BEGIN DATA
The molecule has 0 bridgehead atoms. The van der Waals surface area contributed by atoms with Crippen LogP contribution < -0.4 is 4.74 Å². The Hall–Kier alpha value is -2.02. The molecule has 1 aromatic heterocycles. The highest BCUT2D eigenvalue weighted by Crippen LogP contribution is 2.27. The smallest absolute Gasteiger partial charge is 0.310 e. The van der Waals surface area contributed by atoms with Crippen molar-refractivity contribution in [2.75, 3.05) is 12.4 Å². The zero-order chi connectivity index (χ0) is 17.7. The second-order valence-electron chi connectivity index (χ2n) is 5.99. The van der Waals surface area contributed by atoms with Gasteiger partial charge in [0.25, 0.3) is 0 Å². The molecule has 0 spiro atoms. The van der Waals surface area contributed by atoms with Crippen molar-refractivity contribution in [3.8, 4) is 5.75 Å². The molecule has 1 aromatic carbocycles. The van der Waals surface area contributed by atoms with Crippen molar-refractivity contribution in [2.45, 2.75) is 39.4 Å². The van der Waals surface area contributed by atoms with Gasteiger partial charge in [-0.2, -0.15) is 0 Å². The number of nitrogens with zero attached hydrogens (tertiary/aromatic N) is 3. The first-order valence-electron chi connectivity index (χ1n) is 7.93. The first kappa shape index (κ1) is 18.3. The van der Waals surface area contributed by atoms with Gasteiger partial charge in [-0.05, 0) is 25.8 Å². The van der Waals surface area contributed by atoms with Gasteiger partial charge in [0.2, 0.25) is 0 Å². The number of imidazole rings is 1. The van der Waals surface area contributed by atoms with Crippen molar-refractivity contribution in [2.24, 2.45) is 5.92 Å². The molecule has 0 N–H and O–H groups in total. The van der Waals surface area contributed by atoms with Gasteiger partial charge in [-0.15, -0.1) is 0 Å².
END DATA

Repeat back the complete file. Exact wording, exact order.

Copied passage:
The molecule has 0 bridgehead atoms. The van der Waals surface area contributed by atoms with Crippen LogP contribution < -0.4 is 4.74 Å². The Hall–Kier alpha value is -2.02. The molecule has 1 aromatic heterocycles. The highest BCUT2D eigenvalue weighted by Crippen LogP contribution is 2.27. The smallest absolute Gasteiger partial charge is 0.310 e. The van der Waals surface area contributed by atoms with Crippen molar-refractivity contribution in [2.75, 3.05) is 12.4 Å². The zero-order chi connectivity index (χ0) is 17.7. The second-order valence-electron chi connectivity index (χ2n) is 5.99. The van der Waals surface area contributed by atoms with Gasteiger partial charge in [0.25, 0.3) is 0 Å². The molecule has 0 spiro atoms. The van der Waals surface area contributed by atoms with Crippen molar-refractivity contribution in [3.8, 4) is 5.75 Å². The molecule has 1 aromatic carbocycles. The van der Waals surface area contributed by atoms with Crippen molar-refractivity contribution in [2.45, 2.75) is 39.4 Å². The van der Waals surface area contributed by atoms with Gasteiger partial charge in [-0.2, -0.15) is 0 Å². The number of nitrogens with zero attached hydrogens (tertiary/aromatic N) is 3. The first-order valence-electron chi connectivity index (χ1n) is 7.93. The first kappa shape index (κ1) is 18.3. The van der Waals surface area contributed by atoms with Gasteiger partial charge in [-0.05, 0) is 25.8 Å². The van der Waals surface area contributed by atoms with Gasteiger partial charge in [0.2, 0.25) is 0 Å². The number of imidazole rings is 1. The van der Waals surface area contributed by atoms with Crippen molar-refractivity contribution in [2.24, 2.45) is 5.92 Å². The molecule has 0 N–H and O–H groups in total. The van der Waals surface area contributed by atoms with Gasteiger partial charge in [-0.15, -0.1) is 0 Å².